This is going to ramble a bit. It started with a look at the ships at #Jutland100 and the beautifully straight lines, straight sides, straight ahead beasts they were, e.g. the Lion, then to football teams which advance impressively and carry all before them.
Then to music for some reason and I was looking at just how much grunt there really was in bands and players like this, how much straightline power:
Didn’t need to be superfast, superslick like Clapton or Jeff Beck, it was much straighter music with torque:
By the way, I once put on a stage show [did a little bit of producing for a while] in which the Art of Noise version with Rik Mayall featured. Had twelve girls dancing [you can never have enough girls] and a James Dean type – went down well.
Anyway, seeing that pic above of Duane Eddy, started my blogrounds and at the very first blog stumbled upon this gentleman below, from a later era:
Well I’ll be … I thought, though not in those exact words.
That got me looking at this straight down the line rock, which inevitably led to:
Wiki says, about Wray:
Building on the distorted electric guitar sound of early records, his 1958 instrumental hit “Rumble” by Link Wray and his Ray Men popularized “the power chord, the major modus operandi of modern rock guitarists”, facilitating the emergence of “punk and heavy rock“.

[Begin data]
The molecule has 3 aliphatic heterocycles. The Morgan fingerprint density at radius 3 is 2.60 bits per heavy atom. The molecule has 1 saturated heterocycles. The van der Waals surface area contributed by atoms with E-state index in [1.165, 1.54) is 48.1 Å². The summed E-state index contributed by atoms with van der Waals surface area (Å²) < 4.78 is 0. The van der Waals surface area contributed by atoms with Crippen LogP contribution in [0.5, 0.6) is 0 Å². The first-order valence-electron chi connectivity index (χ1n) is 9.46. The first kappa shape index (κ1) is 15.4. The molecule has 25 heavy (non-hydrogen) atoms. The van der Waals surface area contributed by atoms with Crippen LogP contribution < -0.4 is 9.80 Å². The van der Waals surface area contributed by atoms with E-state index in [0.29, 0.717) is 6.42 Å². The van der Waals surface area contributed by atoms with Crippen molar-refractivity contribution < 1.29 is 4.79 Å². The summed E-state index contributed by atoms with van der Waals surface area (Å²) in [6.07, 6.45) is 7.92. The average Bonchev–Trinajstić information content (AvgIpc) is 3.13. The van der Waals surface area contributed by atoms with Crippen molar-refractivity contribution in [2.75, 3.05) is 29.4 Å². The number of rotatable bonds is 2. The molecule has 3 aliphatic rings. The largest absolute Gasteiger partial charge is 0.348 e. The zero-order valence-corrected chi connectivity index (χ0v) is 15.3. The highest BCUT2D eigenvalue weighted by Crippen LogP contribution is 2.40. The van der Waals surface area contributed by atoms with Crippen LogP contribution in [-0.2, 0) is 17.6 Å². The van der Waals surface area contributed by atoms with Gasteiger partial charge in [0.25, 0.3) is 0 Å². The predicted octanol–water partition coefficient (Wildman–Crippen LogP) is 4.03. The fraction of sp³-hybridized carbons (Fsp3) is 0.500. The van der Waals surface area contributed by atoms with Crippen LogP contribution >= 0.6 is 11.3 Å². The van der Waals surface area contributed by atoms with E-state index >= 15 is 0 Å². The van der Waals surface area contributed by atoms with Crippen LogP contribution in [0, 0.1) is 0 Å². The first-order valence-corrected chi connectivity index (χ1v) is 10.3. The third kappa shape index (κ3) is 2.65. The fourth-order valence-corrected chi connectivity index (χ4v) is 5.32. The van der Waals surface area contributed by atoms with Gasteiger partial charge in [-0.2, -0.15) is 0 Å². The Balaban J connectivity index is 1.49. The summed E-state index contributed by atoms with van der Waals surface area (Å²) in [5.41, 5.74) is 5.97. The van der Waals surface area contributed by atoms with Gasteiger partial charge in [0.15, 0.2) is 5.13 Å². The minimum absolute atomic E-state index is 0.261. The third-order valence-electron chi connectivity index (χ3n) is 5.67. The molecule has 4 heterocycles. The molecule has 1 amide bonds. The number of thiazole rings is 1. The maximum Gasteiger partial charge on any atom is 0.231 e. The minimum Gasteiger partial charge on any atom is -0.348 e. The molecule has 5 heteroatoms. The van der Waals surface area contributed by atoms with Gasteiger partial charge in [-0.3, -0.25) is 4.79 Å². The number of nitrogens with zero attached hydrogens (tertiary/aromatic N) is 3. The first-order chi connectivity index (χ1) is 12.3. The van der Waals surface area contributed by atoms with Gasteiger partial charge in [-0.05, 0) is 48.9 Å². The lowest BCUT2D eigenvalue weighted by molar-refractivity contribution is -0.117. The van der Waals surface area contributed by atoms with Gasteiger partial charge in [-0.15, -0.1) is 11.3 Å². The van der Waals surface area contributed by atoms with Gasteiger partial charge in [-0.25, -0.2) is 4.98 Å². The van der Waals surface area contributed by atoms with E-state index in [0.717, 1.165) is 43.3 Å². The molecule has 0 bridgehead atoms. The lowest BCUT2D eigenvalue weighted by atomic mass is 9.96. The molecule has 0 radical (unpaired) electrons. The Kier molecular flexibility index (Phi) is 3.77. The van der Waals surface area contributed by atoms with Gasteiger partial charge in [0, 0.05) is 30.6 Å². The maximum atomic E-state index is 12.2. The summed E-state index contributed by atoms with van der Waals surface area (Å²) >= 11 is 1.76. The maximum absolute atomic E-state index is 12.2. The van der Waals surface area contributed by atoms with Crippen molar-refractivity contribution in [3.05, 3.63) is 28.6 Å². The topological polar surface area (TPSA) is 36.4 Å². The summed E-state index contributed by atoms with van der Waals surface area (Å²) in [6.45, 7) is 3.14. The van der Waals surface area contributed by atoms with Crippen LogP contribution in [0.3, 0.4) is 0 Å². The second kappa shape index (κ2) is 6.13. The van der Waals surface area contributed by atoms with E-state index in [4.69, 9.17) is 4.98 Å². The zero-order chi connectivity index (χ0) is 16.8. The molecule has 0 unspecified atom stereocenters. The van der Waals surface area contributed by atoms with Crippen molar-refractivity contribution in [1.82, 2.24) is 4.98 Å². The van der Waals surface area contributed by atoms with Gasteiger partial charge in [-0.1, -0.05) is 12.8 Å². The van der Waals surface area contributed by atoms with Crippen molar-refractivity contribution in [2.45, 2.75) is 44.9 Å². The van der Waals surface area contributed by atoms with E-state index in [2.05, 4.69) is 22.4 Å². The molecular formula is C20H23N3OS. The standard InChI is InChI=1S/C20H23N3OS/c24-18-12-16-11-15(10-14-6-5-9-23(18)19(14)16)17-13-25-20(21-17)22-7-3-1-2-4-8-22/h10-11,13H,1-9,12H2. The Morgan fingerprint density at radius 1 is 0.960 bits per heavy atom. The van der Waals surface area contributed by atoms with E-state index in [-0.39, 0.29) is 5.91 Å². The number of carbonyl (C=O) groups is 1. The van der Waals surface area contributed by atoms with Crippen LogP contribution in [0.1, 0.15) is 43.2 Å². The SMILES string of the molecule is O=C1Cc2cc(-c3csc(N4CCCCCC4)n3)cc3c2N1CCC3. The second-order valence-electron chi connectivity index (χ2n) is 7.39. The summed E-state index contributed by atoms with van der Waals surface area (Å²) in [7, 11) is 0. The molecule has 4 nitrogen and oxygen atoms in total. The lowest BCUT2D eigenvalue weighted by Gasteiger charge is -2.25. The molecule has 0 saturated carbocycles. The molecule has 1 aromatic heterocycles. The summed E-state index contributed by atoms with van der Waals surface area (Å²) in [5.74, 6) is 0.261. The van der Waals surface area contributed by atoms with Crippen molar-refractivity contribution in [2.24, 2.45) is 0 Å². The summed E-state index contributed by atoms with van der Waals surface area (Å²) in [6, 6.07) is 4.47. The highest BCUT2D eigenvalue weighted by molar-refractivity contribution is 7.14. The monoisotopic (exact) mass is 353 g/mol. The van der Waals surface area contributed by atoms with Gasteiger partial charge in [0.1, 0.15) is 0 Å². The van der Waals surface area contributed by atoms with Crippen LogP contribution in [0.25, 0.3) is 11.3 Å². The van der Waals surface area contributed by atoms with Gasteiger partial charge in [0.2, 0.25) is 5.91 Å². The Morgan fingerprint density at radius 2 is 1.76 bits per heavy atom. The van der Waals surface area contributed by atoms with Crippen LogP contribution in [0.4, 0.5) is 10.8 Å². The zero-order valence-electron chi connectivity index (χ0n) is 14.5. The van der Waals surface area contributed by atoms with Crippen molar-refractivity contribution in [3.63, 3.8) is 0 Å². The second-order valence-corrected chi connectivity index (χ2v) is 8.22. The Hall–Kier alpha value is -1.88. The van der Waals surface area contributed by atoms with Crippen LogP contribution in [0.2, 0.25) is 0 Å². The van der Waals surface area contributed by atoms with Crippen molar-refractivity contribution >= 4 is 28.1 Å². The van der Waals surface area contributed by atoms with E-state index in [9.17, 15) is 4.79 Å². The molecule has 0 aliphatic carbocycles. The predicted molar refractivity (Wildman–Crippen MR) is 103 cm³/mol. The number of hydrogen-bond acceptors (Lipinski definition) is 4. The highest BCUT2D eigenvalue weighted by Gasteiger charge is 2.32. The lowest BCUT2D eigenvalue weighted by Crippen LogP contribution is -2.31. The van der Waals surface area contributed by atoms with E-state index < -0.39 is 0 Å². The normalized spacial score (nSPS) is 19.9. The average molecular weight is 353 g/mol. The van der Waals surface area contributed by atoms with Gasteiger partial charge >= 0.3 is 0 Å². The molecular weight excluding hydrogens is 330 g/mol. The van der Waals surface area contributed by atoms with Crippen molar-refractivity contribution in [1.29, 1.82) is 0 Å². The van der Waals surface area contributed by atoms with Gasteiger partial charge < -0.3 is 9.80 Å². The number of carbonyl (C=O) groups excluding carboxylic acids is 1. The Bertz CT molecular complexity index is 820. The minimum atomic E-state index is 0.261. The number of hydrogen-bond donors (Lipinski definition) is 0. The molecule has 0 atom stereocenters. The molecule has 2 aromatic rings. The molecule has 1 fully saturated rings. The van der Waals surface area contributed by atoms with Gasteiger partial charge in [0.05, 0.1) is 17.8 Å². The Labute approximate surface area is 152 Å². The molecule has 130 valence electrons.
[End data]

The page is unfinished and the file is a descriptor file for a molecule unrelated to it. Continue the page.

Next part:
Pity. He was the goods for a time:
Then it was lost, it all went dum-dee-dum-dee-dum, all pretty and it’s taken me a long time to work out why.
Birth years: Link Wray , Little Richard , Duane Eddy , Eddy Cochran , Mitch Ryder  – those men were not of the 50s, they were of the 30s and 40s growing up, and this probably imparted that hard edge.
I love the Stranglers and Ramones, wandered about in T-shirts of both, but they were too much of my era all the same. You see, we’d never truly known hardship, Depression, War and so we were a bit Rebels Without Causes, James Deans.
The Duane Eddys and Link Wrays were something much earlier and heavier, like the old blues men and I for one love that. They were noir.
When it went all Rockabilly or the other way to metal, or even went all soft and poplike, there were still one or two bands doing it the old way. This clip below is recent but the names in that band are the old sidemen.
You can’t really emulate it. However, new genres emerged which did capture the raw energy and spirit, the unpredictability and menace.
I don’t mean some punk screaming in his near falsetto, which passes for metal these days, or being as foulmouthed as possible in order to appear tough, I mean the sort of guy you’d not wish to meet on a dark night in an alley – the speakeasies, the noir, the grunt.
Leave you with this as an example of maybe the last of the take no prisoners music:
Were I ever in a band again [I was at one time, a group called The Other Side, we were awful, playing Sam the Sham and the Pharoahs and I was dire], then I think I’d like us to play a combination of all of the above in some way.